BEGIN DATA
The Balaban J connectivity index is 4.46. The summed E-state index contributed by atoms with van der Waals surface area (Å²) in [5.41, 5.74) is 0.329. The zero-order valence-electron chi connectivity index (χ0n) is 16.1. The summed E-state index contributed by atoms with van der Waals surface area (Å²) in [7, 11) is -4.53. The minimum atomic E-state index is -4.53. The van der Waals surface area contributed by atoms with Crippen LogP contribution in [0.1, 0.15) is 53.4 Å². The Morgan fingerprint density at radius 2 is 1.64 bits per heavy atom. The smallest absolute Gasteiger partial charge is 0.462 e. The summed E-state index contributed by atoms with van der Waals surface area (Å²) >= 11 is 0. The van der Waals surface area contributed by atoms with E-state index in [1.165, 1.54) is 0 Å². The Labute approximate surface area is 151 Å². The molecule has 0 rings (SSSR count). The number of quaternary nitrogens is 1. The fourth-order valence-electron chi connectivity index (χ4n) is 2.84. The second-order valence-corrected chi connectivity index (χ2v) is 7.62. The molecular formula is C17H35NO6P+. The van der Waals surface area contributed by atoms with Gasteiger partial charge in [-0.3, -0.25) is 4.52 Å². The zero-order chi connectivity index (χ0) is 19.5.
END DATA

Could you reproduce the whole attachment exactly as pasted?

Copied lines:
The Balaban J connectivity index is 4.46. The summed E-state index contributed by atoms with van der Waals surface area (Å²) in [5.41, 5.74) is 0.329. The zero-order valence-electron chi connectivity index (χ0n) is 16.1. The summed E-state index contributed by atoms with van der Waals surface area (Å²) in [7, 11) is -4.53. The minimum atomic E-state index is -4.53. The van der Waals surface area contributed by atoms with Crippen LogP contribution in [0.1, 0.15) is 53.4 Å². The Morgan fingerprint density at radius 2 is 1.64 bits per heavy atom. The smallest absolute Gasteiger partial charge is 0.462 e. The summed E-state index contributed by atoms with van der Waals surface area (Å²) >= 11 is 0. The van der Waals surface area contributed by atoms with E-state index in [1.165, 1.54) is 0 Å². The Labute approximate surface area is 151 Å². The molecule has 0 rings (SSSR count). The number of quaternary nitrogens is 1. The fourth-order valence-electron chi connectivity index (χ4n) is 2.84. The second-order valence-corrected chi connectivity index (χ2v) is 7.62. The molecular formula is C17H35NO6P+. The van der Waals surface area contributed by atoms with Gasteiger partial charge in [-0.3, -0.25) is 4.52 Å². The zero-order chi connectivity index (χ0) is 19.5.